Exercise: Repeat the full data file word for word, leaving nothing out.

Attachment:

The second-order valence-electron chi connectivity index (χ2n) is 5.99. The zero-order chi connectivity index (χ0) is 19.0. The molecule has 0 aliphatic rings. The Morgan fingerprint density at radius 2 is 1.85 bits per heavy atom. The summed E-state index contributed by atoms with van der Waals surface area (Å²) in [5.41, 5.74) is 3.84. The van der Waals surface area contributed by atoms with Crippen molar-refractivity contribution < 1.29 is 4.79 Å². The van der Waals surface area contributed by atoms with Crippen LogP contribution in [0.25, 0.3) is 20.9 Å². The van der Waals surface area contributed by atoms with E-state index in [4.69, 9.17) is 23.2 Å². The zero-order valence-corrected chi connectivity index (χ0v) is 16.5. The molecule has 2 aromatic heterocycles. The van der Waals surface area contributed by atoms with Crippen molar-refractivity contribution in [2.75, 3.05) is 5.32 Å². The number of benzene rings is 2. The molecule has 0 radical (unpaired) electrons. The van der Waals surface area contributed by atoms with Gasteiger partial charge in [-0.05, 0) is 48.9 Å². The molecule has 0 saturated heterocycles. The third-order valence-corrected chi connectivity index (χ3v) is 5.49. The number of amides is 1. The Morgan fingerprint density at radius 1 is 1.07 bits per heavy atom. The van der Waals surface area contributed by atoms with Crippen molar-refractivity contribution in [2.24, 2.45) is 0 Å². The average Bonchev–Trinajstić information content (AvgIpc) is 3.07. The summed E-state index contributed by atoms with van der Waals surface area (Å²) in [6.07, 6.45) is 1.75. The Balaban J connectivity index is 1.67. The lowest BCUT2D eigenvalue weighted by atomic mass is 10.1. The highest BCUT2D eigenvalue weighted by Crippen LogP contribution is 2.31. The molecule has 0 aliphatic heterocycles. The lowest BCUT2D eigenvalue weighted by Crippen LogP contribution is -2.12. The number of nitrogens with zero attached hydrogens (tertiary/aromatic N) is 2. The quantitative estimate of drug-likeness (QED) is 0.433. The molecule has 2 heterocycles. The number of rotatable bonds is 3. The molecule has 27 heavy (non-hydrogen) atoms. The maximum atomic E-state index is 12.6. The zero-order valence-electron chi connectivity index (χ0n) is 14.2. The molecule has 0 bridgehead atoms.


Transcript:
The second-order valence-electron chi connectivity index (χ2n) is 5.99. The zero-order chi connectivity index (χ0) is 19.0. The molecule has 0 aliphatic rings. The Morgan fingerprint density at radius 2 is 1.85 bits per heavy atom. The summed E-state index contributed by atoms with van der Waals surface area (Å²) in [5.41, 5.74) is 3.84. The van der Waals surface area contributed by atoms with Crippen molar-refractivity contribution < 1.29 is 4.79 Å². The van der Waals surface area contributed by atoms with Crippen LogP contribution in [0.25, 0.3) is 20.9 Å². The van der Waals surface area contributed by atoms with E-state index in [4.69, 9.17) is 23.2 Å². The zero-order valence-corrected chi connectivity index (χ0v) is 16.5. The molecule has 2 aromatic heterocycles. The van der Waals surface area contributed by atoms with Crippen molar-refractivity contribution in [2.75, 3.05) is 5.32 Å². The number of benzene rings is 2. The molecule has 0 radical (unpaired) electrons. The van der Waals surface area contributed by atoms with Gasteiger partial charge in [-0.05, 0) is 48.9 Å². The molecule has 0 saturated heterocycles. The third-order valence-corrected chi connectivity index (χ3v) is 5.49. The number of amides is 1. The Morgan fingerprint density at radius 1 is 1.07 bits per heavy atom. The van der Waals surface area contributed by atoms with Crippen molar-refractivity contribution in [2.24, 2.45) is 0 Å². The average Bonchev–Trinajstić information content (AvgIpc) is 3.07. The summed E-state index contributed by atoms with van der Waals surface area (Å²) in [6.07, 6.45) is 1.75. The Balaban J connectivity index is 1.67. The lowest BCUT2D eigenvalue weighted by atomic mass is 10.1. The highest BCUT2D eigenvalue weighted by Crippen LogP contribution is 2.31. The molecule has 0 aliphatic heterocycles. The lowest BCUT2D eigenvalue weighted by Crippen LogP contribution is -2.12. The number of nitrogens with zero attached hydrogens (tertiary/aromatic N) is 2. The quantitative estimate of drug-likeness (QED) is 0.433. The molecule has 2 heterocycles. The number of rotatable bonds is 3. The molecule has 27 heavy (non-hydrogen) atoms. The maximum atomic E-state index is 12.6. The zero-order valence-electron chi connectivity index (χ0n) is 14.2. The molecule has 0 bridgehead atoms.